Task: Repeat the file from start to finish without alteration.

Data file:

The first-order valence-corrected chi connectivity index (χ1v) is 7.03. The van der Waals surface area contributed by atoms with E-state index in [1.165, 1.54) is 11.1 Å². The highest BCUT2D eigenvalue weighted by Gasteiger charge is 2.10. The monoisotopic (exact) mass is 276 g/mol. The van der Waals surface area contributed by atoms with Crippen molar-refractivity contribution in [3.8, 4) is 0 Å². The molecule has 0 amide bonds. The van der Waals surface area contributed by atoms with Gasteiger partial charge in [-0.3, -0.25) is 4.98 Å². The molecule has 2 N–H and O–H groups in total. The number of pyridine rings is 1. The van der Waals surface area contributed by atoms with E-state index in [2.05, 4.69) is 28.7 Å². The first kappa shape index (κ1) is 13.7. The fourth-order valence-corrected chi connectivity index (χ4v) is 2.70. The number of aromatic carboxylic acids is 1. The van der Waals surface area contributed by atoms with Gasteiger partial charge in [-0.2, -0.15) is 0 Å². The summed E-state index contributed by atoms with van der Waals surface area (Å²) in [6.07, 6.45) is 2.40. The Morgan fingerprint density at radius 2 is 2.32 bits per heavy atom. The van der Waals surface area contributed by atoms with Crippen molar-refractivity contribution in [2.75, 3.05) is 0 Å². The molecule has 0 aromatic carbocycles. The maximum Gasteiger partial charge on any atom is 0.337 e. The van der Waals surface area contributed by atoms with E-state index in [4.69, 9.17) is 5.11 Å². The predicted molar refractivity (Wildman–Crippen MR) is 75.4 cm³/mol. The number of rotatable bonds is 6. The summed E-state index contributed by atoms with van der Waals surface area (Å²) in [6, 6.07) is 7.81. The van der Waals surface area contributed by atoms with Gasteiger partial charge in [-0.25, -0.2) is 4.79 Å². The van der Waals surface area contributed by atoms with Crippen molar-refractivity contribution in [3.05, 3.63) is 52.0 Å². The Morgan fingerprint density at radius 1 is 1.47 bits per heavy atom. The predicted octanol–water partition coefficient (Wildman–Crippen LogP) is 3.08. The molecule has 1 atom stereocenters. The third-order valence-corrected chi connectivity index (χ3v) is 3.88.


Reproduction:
The first-order valence-corrected chi connectivity index (χ1v) is 7.03. The van der Waals surface area contributed by atoms with E-state index in [1.165, 1.54) is 11.1 Å². The highest BCUT2D eigenvalue weighted by Gasteiger charge is 2.10. The monoisotopic (exact) mass is 276 g/mol. The van der Waals surface area contributed by atoms with Crippen molar-refractivity contribution in [3.8, 4) is 0 Å². The molecule has 0 amide bonds. The van der Waals surface area contributed by atoms with Gasteiger partial charge in [-0.3, -0.25) is 4.98 Å². The molecule has 2 N–H and O–H groups in total. The number of pyridine rings is 1. The van der Waals surface area contributed by atoms with E-state index in [2.05, 4.69) is 28.7 Å². The first kappa shape index (κ1) is 13.7. The fourth-order valence-corrected chi connectivity index (χ4v) is 2.70. The number of aromatic carboxylic acids is 1. The van der Waals surface area contributed by atoms with Gasteiger partial charge in [-0.2, -0.15) is 0 Å². The summed E-state index contributed by atoms with van der Waals surface area (Å²) in [6.07, 6.45) is 2.40. The Morgan fingerprint density at radius 2 is 2.32 bits per heavy atom. The van der Waals surface area contributed by atoms with Crippen molar-refractivity contribution in [2.75, 3.05) is 0 Å². The molecule has 0 aromatic carbocycles. The maximum Gasteiger partial charge on any atom is 0.337 e. The van der Waals surface area contributed by atoms with E-state index in [4.69, 9.17) is 5.11 Å². The predicted molar refractivity (Wildman–Crippen MR) is 75.4 cm³/mol. The number of rotatable bonds is 6. The summed E-state index contributed by atoms with van der Waals surface area (Å²) in [6, 6.07) is 7.81. The van der Waals surface area contributed by atoms with Gasteiger partial charge in [-0.25, -0.2) is 4.79 Å². The van der Waals surface area contributed by atoms with Crippen molar-refractivity contribution in [3.05, 3.63) is 52.0 Å². The Morgan fingerprint density at radius 1 is 1.47 bits per heavy atom. The predicted octanol–water partition coefficient (Wildman–Crippen LogP) is 3.08. The molecule has 1 atom stereocenters. The third-order valence-corrected chi connectivity index (χ3v) is 3.88.